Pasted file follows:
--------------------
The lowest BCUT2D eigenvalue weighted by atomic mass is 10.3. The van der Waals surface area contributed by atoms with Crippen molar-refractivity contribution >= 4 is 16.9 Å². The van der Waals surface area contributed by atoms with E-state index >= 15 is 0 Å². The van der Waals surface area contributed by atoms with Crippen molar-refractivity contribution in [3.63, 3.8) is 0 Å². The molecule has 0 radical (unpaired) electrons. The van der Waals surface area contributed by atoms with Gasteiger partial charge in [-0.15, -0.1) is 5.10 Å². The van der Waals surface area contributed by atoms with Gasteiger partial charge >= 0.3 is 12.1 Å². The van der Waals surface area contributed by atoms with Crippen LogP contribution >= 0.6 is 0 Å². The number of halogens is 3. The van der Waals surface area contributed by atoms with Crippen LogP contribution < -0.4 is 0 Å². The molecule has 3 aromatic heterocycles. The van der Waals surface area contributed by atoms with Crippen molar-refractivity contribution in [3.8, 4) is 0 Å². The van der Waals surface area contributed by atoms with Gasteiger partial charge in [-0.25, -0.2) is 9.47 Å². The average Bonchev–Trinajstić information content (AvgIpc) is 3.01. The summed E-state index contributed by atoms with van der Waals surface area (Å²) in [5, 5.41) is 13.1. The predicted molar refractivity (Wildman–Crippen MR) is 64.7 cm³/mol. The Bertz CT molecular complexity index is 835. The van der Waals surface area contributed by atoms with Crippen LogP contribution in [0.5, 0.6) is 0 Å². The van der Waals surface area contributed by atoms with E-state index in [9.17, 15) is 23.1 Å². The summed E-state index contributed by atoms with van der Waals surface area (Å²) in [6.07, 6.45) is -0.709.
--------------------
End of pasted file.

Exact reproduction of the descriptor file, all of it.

The lowest BCUT2D eigenvalue weighted by atomic mass is 10.3. The van der Waals surface area contributed by atoms with Crippen molar-refractivity contribution >= 4 is 16.9 Å². The van der Waals surface area contributed by atoms with E-state index >= 15 is 0 Å². The van der Waals surface area contributed by atoms with Crippen molar-refractivity contribution in [3.63, 3.8) is 0 Å². The molecule has 0 radical (unpaired) electrons. The van der Waals surface area contributed by atoms with Gasteiger partial charge in [-0.15, -0.1) is 5.10 Å². The van der Waals surface area contributed by atoms with Gasteiger partial charge >= 0.3 is 12.1 Å². The van der Waals surface area contributed by atoms with Crippen LogP contribution >= 0.6 is 0 Å². The number of halogens is 3. The van der Waals surface area contributed by atoms with Crippen LogP contribution < -0.4 is 0 Å². The molecule has 3 aromatic heterocycles. The van der Waals surface area contributed by atoms with Crippen molar-refractivity contribution in [3.8, 4) is 0 Å². The van der Waals surface area contributed by atoms with Gasteiger partial charge in [-0.25, -0.2) is 9.47 Å². The average Bonchev–Trinajstić information content (AvgIpc) is 3.01. The summed E-state index contributed by atoms with van der Waals surface area (Å²) in [5, 5.41) is 13.1. The predicted molar refractivity (Wildman–Crippen MR) is 64.7 cm³/mol. The Bertz CT molecular complexity index is 835. The van der Waals surface area contributed by atoms with Crippen LogP contribution in [0.5, 0.6) is 0 Å². The van der Waals surface area contributed by atoms with E-state index in [9.17, 15) is 23.1 Å². The summed E-state index contributed by atoms with van der Waals surface area (Å²) in [6.07, 6.45) is -0.709.